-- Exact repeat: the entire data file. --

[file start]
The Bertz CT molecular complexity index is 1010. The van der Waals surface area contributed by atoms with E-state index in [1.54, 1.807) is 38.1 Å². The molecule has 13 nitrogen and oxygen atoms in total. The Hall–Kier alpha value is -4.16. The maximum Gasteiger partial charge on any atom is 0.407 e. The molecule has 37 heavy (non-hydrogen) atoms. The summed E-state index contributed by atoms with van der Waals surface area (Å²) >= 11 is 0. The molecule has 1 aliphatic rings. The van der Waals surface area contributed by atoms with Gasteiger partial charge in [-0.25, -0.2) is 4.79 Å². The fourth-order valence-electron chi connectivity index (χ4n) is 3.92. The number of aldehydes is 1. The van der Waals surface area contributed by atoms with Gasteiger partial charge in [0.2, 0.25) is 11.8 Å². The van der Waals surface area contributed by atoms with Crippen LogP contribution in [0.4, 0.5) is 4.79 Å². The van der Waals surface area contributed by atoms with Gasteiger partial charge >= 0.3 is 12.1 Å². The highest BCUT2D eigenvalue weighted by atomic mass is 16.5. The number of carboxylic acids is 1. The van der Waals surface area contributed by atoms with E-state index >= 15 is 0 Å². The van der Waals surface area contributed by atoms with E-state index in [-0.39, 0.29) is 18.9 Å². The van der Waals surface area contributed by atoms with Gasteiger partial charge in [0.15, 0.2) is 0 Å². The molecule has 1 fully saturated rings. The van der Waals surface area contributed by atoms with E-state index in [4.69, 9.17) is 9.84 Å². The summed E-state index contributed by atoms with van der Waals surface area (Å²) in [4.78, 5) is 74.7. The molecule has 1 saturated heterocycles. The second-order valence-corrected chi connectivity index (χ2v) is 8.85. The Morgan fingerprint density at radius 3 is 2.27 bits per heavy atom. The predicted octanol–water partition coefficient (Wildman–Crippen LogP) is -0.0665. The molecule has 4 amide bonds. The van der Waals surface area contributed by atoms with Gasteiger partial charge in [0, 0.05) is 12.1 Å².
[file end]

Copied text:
The Bertz CT molecular complexity index is 1010. The van der Waals surface area contributed by atoms with E-state index in [1.54, 1.807) is 38.1 Å². The molecule has 13 nitrogen and oxygen atoms in total. The Hall–Kier alpha value is -4.16. The maximum Gasteiger partial charge on any atom is 0.407 e. The molecule has 37 heavy (non-hydrogen) atoms. The summed E-state index contributed by atoms with van der Waals surface area (Å²) >= 11 is 0. The molecule has 1 aliphatic rings. The van der Waals surface area contributed by atoms with Gasteiger partial charge in [-0.25, -0.2) is 4.79 Å². The fourth-order valence-electron chi connectivity index (χ4n) is 3.92. The number of aldehydes is 1. The van der Waals surface area contributed by atoms with Gasteiger partial charge in [0.2, 0.25) is 11.8 Å². The van der Waals surface area contributed by atoms with Crippen LogP contribution in [0.4, 0.5) is 4.79 Å². The van der Waals surface area contributed by atoms with Gasteiger partial charge >= 0.3 is 12.1 Å². The highest BCUT2D eigenvalue weighted by atomic mass is 16.5. The number of carboxylic acids is 1. The van der Waals surface area contributed by atoms with E-state index >= 15 is 0 Å². The van der Waals surface area contributed by atoms with E-state index in [-0.39, 0.29) is 18.9 Å². The van der Waals surface area contributed by atoms with Gasteiger partial charge in [0.15, 0.2) is 0 Å². The molecule has 1 fully saturated rings. The van der Waals surface area contributed by atoms with E-state index in [4.69, 9.17) is 9.84 Å². The summed E-state index contributed by atoms with van der Waals surface area (Å²) in [4.78, 5) is 74.7. The molecule has 1 saturated heterocycles. The second-order valence-corrected chi connectivity index (χ2v) is 8.85. The Morgan fingerprint density at radius 3 is 2.27 bits per heavy atom. The predicted octanol–water partition coefficient (Wildman–Crippen LogP) is -0.0665. The molecule has 4 amide bonds. The van der Waals surface area contributed by atoms with Gasteiger partial charge in [0, 0.05) is 12.1 Å².